Coding style and code clarity

This document specifies the required coding style for EEE243 and GEF243. Code must always be written to maximize clarity for a reader. This includes good names, consistent formatting, and appropriate hierarchical structure. If you’re thoughtful about your code structure and naming, you will remove the need for most inline comments.

To illustrate the requirements of this style guide, we have provided examples of badly-written code, less-badly-written code and well-written code. All three programs accomplish “the same thing”, but only the well-written example fully conforms to the coding standard.

General formatting and indentation

General formatting and indentation must follow the default CLion style. You can use the auto-formatting command Code → Reformat Code or the keyboard equivalent on your system.

Requirements addressed by auto-formatting are indicated below by [auto].

Names

Names must always be chosen to clearly indicate the purpose of the item named. In the particular case of loop indices, short names like i and j are acceptable. Names must follow the following formats:

  • variables and function parameter names: lower-case, words separated with underscores, like student_name; normally nouns
  • functions: lower-case, words separated with underscores
    • where the function’s primary purpose is to compute a value, the name should be the value computed, like average_grade,
    • where the function’s primary purpose is its side effects, the name should be a verb like update_student_record
  • constants and macros: upper-case, words separated with underscores, like TICKS_PER_CM
  • structs, typedefs and enums: capitalized camel case, like StudentRecord; normally nouns

“Magic numbers”

Any meaningful number in your code must be given a descriptive constant name. Literal numbers other than 0, 1, 2, and -1 should not normally appear in the body of your code. The only exceptions are where the number has a well-understood meaning and is unlikely to change, e.g., 90 degrees.

Line length

Lines must not exceed 80 characters. Where the required statement needs more characters than that, the statement must be broken across lines intelligently to preserve a readable appearance. The automatic reformating option in CLion doe not automatically break the lines. However, you can configure CLion to help you with the line length by going to CLion preferences File > Settings > Editor > Code Style on Windows or CLion > Preferences > Editor > Code Style on Mac. There, you can set the Hard wrap at to 80 and select the * Wrap on typing * option.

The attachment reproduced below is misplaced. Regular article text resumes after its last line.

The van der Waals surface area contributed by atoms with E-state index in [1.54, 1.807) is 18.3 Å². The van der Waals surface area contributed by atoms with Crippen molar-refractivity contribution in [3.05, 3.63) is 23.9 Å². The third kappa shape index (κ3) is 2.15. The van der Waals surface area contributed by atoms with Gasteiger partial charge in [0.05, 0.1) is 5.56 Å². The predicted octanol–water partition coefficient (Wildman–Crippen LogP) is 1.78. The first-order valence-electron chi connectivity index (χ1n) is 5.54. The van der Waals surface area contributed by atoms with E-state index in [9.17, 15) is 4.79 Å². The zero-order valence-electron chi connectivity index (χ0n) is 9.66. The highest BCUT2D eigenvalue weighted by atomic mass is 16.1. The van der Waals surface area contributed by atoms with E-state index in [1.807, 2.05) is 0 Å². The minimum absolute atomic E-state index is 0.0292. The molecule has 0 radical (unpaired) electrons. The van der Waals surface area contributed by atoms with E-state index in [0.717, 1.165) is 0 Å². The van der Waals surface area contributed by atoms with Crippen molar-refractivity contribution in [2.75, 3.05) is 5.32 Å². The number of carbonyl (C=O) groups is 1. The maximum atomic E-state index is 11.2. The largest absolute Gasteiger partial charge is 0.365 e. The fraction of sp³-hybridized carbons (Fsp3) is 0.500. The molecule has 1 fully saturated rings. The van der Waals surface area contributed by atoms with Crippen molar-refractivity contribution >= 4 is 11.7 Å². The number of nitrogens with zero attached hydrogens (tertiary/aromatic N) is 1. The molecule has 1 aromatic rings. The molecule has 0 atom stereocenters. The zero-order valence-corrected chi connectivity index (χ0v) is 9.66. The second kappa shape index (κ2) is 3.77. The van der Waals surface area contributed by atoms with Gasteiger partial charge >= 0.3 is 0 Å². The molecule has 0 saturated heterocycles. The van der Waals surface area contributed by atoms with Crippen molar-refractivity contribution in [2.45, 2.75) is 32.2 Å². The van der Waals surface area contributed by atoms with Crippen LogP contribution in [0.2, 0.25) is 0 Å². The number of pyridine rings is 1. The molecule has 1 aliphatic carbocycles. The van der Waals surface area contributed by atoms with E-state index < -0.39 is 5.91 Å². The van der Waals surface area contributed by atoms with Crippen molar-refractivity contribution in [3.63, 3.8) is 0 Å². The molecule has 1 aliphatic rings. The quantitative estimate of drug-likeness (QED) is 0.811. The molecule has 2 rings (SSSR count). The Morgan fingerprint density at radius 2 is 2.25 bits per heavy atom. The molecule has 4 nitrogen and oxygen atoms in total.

Automatic line length

Braces and indentation

[auto] The opening brace goes on the same line as the block-opening statement (function definition, for, if, while, etc.). Blocks are indented. The closing brace is on its own line, indented to the same level as the opening statement.

Single statement blocks

All blocks must be surrounded by braces, even if one only statement long. For example, don’t do this…

if (count > LIMIT)
   error = true;

… do this:

if (count > LIMIT) {
   error = true;
}

File header comment

Each file must have a file header comment of the following form.

/*
 * Description of the purpose of this file or module, possibly spanning
 * several lines if necessary. Should be terse.
 *
 * Author   : Your names
 * Version  : Today's date
 */

Function comment

Each function in a .c file must have a function comment. The one exception is the main function, since a main’s description would normally just repeat the file header comment for the main file.

An example of a function comment is below. The description should be terse but informative. If there is anything “tricky” in the function’s implementation, it should be stated here. Every parameter must have a description, as must the return value if there is one.

/*
 * Drive straight forward, while displaying "Driving". Due to motor
 * inaccuracy, the actual distance driven may be different from the 
 * distance requested.
 *
 * speed: in native motor-control units
 * distance: to drive, in centimeters
 * returns: the distance actually driven, in centimetres
 */
float forward(int speed, float distance) {
  // ... etc

In-line comments

In-line comments may be included where they are necesary to clarify. Appropriate choice of names and good program structure will often make inline comments unnecessary.